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The Dean's Watch by Elizabeth Goudge

Many fine books have adopted me as their constant child. I am loyal to their influences upon me, even when my views may radically differ now from when I first found my way into their pages. What captivated me as a child, adolescent, young adult, and grown-up woman (if such a version of me actually exists) would surely catch me up again. A fine biography that lets me become an intimate of the subject … A masterful fairy tale whose romanticism and wisdom is timeless … an historical novel that hurls me back in time and causes me to dream … a political thriller with terrible insight and at least one character of boundless courage … a children’s book that makes my eyes tear and my nose drip … a family saga … magic realism …. That’s quite enough to give you an overview of my reading smorgasbord. Add in some science fiction and history for dessert and substance, and let us move on to the title of this post.


What Elizabeth Goudge achieved in a single novel suspended my breath in admiration. It was the depth of that appreciation for her work that prevented envy from corrupting my feelings about it. The Dean’s Watch was written in the style of its 1870s setting in a tiny English Village. Published in 1960, it completely eschews the modern; I found no anachronism to break the spell this glory of a book cast. It felt as though it emerged as a prayer for the heart and soul of the lost, the lonely, the emotionally tortured, and the ones whose faith, if it ever was, has left them.


Goudge’s Christian devotion and love guided the exquisite prose, prose as good as any I have read. This is a wild claim when one considers the likes of Shakespeare, Milton, Steinbeck, Woolf, Alice Walker, Elena Ferrante, George Eliot, and on and on and on. It is even unfair to try a comparison because The Dean’s Watch is also unique to anything else I have read. Not quite at random, as I did not want to signal too much, I opened the book to give you an ordinary passage. Emma, a woman in late middle age, awaits the unprecedented visit of her Vicar, Dean of the Cathedral. She and her brother Isaac have little enough to spare, but Emma has spared nothing to provide her eminent guest his evening tea:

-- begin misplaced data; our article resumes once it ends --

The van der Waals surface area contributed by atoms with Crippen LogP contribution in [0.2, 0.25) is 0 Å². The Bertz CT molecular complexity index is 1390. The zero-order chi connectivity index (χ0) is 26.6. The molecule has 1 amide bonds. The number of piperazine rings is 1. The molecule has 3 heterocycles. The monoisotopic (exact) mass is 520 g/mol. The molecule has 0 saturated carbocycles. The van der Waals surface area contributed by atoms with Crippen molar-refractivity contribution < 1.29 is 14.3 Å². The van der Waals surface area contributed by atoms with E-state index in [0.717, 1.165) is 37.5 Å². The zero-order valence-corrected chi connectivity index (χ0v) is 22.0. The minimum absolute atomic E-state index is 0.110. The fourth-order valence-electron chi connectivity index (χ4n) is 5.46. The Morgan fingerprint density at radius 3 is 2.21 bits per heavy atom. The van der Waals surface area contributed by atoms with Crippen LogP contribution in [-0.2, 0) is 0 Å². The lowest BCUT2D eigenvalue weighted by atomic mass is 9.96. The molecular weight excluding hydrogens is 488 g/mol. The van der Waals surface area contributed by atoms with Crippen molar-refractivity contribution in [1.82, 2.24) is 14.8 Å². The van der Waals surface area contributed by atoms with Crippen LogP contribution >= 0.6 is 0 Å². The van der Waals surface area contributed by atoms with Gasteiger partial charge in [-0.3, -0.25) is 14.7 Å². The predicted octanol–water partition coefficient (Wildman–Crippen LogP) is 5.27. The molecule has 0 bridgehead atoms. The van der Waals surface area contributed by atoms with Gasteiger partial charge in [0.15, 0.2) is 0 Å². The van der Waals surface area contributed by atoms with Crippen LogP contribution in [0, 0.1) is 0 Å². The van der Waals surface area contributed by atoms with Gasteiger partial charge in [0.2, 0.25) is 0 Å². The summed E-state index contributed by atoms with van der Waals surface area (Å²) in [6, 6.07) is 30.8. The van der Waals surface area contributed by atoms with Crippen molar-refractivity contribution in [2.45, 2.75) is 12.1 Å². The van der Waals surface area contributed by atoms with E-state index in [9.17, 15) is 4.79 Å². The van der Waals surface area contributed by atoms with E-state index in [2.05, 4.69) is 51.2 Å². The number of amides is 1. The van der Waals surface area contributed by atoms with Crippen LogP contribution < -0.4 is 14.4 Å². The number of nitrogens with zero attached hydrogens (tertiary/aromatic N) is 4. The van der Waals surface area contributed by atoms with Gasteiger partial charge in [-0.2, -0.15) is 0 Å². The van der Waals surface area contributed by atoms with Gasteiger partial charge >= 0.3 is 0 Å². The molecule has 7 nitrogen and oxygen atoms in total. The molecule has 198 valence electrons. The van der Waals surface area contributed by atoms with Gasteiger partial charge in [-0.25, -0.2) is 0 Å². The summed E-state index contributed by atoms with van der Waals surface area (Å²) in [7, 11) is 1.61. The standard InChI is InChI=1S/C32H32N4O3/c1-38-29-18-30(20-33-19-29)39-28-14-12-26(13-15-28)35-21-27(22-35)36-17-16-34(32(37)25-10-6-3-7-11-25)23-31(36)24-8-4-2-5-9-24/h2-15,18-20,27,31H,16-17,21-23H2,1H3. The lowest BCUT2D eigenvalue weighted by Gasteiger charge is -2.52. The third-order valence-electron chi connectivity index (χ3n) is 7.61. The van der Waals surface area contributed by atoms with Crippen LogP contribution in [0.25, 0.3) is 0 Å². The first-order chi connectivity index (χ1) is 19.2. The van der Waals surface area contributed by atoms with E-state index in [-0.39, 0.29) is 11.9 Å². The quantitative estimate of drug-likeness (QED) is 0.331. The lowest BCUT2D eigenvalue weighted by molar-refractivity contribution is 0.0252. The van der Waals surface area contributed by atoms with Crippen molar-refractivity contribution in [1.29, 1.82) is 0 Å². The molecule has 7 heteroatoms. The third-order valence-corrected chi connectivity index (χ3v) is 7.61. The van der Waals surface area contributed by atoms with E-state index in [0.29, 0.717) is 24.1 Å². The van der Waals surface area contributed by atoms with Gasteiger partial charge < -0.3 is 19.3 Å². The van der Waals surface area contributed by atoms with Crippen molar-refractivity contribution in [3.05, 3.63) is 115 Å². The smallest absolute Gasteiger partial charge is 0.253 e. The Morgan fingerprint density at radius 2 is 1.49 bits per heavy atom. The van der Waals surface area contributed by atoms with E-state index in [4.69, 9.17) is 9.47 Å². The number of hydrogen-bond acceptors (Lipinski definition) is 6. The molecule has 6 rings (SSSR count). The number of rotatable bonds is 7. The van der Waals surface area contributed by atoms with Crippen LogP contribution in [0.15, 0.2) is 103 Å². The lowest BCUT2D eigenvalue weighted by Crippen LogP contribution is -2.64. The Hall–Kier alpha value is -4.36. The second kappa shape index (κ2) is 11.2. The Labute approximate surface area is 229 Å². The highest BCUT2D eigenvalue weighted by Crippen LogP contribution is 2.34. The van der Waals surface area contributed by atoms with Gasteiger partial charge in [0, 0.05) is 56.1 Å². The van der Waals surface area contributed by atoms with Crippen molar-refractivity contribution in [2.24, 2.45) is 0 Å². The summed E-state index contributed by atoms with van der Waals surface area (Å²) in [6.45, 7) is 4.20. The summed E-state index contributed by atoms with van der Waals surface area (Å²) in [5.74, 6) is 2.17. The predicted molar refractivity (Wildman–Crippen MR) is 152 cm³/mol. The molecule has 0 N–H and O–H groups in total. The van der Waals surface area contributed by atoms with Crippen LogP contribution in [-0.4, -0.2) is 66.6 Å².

All over the city the clocks struck five. He would soon be here now. She turned to look at herself in the spotted old mirror above the mantelpiece. She was looking her best, with her mother’s shawl softening her angularity and a tall tortoise-shell comb set high in her hair. There was a little color in her usually sallow cheeks and it was not impossible today to realize that in her youth she had been a handsome girl. She was very much aware of it herself, for like so many spinsters she had remained oddly oblivious of the effects of time.


The reader met Isaac Peabody on the first page of the book. It is the end of the work day, and the gifted maker of clocks and personal timepieces lingers after hours in his shop. Renowned for his repair work, as well as his original creations, he is kept busy enough. One may rightly wonder why Isaac does not check his watch and go home, much as does Dickens’ Scrooge (at least, after counting his receipts). Ah, but the difference is that Isaac exhilarates in the craft that fills his somewhat antiseptic life: